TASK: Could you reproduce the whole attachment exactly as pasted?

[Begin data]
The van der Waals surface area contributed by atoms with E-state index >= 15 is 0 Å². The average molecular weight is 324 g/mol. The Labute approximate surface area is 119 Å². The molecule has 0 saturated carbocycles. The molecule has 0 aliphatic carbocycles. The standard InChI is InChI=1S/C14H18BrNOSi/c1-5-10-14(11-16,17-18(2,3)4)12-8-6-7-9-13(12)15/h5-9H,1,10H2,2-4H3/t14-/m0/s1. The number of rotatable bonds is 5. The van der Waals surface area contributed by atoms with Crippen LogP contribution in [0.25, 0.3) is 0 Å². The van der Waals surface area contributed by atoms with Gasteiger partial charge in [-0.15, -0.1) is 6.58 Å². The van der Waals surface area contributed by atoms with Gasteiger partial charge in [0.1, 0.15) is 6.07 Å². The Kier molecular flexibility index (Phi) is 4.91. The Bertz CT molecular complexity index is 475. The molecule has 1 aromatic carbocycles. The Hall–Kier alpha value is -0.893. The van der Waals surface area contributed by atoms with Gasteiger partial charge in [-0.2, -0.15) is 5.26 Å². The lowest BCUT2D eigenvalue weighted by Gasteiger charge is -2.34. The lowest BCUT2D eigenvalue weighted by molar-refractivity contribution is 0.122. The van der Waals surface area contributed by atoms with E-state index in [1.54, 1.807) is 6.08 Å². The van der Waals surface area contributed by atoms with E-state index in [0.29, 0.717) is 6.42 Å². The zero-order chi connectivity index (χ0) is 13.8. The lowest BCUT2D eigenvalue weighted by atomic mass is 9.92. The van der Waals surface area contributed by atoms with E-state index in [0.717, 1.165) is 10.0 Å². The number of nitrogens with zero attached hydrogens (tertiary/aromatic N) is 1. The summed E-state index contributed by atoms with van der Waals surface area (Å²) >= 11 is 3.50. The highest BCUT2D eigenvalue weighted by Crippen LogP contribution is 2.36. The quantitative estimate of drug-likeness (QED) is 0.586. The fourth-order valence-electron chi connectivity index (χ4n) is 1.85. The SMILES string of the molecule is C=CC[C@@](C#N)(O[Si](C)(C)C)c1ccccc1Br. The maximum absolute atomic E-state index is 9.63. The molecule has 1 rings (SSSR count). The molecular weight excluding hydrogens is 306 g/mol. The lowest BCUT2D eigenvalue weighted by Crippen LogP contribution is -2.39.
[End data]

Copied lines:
The van der Waals surface area contributed by atoms with E-state index >= 15 is 0 Å². The average molecular weight is 324 g/mol. The Labute approximate surface area is 119 Å². The molecule has 0 saturated carbocycles. The molecule has 0 aliphatic carbocycles. The standard InChI is InChI=1S/C14H18BrNOSi/c1-5-10-14(11-16,17-18(2,3)4)12-8-6-7-9-13(12)15/h5-9H,1,10H2,2-4H3/t14-/m0/s1. The number of rotatable bonds is 5. The van der Waals surface area contributed by atoms with Crippen LogP contribution in [0.25, 0.3) is 0 Å². The van der Waals surface area contributed by atoms with Gasteiger partial charge in [-0.15, -0.1) is 6.58 Å². The van der Waals surface area contributed by atoms with Gasteiger partial charge in [0.1, 0.15) is 6.07 Å². The Kier molecular flexibility index (Phi) is 4.91. The Bertz CT molecular complexity index is 475. The molecule has 1 aromatic carbocycles. The Hall–Kier alpha value is -0.893. The van der Waals surface area contributed by atoms with Gasteiger partial charge in [-0.2, -0.15) is 5.26 Å². The lowest BCUT2D eigenvalue weighted by Gasteiger charge is -2.34. The lowest BCUT2D eigenvalue weighted by molar-refractivity contribution is 0.122. The van der Waals surface area contributed by atoms with E-state index in [1.54, 1.807) is 6.08 Å². The van der Waals surface area contributed by atoms with E-state index in [0.29, 0.717) is 6.42 Å². The zero-order chi connectivity index (χ0) is 13.8. The lowest BCUT2D eigenvalue weighted by atomic mass is 9.92. The van der Waals surface area contributed by atoms with E-state index in [0.717, 1.165) is 10.0 Å². The number of nitrogens with zero attached hydrogens (tertiary/aromatic N) is 1. The summed E-state index contributed by atoms with van der Waals surface area (Å²) >= 11 is 3.50. The highest BCUT2D eigenvalue weighted by Crippen LogP contribution is 2.36. The quantitative estimate of drug-likeness (QED) is 0.586. The fourth-order valence-electron chi connectivity index (χ4n) is 1.85. The SMILES string of the molecule is C=CC[C@@](C#N)(O[Si](C)(C)C)c1ccccc1Br. The maximum absolute atomic E-state index is 9.63. The molecule has 1 rings (SSSR count). The molecular weight excluding hydrogens is 306 g/mol. The lowest BCUT2D eigenvalue weighted by Crippen LogP contribution is -2.39.